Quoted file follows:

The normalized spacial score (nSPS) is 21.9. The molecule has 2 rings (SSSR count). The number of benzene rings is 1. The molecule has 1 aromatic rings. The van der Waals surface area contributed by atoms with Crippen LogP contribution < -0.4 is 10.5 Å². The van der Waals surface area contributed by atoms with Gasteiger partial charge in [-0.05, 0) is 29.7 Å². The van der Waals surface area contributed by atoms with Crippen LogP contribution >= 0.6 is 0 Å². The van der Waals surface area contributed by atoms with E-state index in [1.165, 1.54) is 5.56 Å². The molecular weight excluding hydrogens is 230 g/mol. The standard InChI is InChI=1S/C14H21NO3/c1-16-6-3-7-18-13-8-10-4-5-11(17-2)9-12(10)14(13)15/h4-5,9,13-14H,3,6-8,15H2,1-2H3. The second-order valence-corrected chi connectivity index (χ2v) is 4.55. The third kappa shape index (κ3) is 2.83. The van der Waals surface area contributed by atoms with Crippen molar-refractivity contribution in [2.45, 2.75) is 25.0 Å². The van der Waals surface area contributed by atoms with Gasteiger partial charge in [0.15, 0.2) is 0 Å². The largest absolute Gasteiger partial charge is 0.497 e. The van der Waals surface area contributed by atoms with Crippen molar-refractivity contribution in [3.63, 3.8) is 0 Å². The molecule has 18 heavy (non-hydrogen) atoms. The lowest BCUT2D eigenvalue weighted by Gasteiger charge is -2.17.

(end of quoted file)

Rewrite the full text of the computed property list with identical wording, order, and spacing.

The normalized spacial score (nSPS) is 21.9. The molecule has 2 rings (SSSR count). The number of benzene rings is 1. The molecule has 1 aromatic rings. The van der Waals surface area contributed by atoms with Crippen LogP contribution < -0.4 is 10.5 Å². The van der Waals surface area contributed by atoms with Gasteiger partial charge in [-0.05, 0) is 29.7 Å². The van der Waals surface area contributed by atoms with Crippen LogP contribution >= 0.6 is 0 Å². The van der Waals surface area contributed by atoms with E-state index in [1.165, 1.54) is 5.56 Å². The molecular weight excluding hydrogens is 230 g/mol. The standard InChI is InChI=1S/C14H21NO3/c1-16-6-3-7-18-13-8-10-4-5-11(17-2)9-12(10)14(13)15/h4-5,9,13-14H,3,6-8,15H2,1-2H3. The second-order valence-corrected chi connectivity index (χ2v) is 4.55. The third kappa shape index (κ3) is 2.83. The van der Waals surface area contributed by atoms with Crippen molar-refractivity contribution in [2.45, 2.75) is 25.0 Å². The van der Waals surface area contributed by atoms with Gasteiger partial charge in [0.15, 0.2) is 0 Å². The largest absolute Gasteiger partial charge is 0.497 e. The van der Waals surface area contributed by atoms with Crippen molar-refractivity contribution in [3.63, 3.8) is 0 Å². The molecule has 18 heavy (non-hydrogen) atoms. The lowest BCUT2D eigenvalue weighted by Gasteiger charge is -2.17.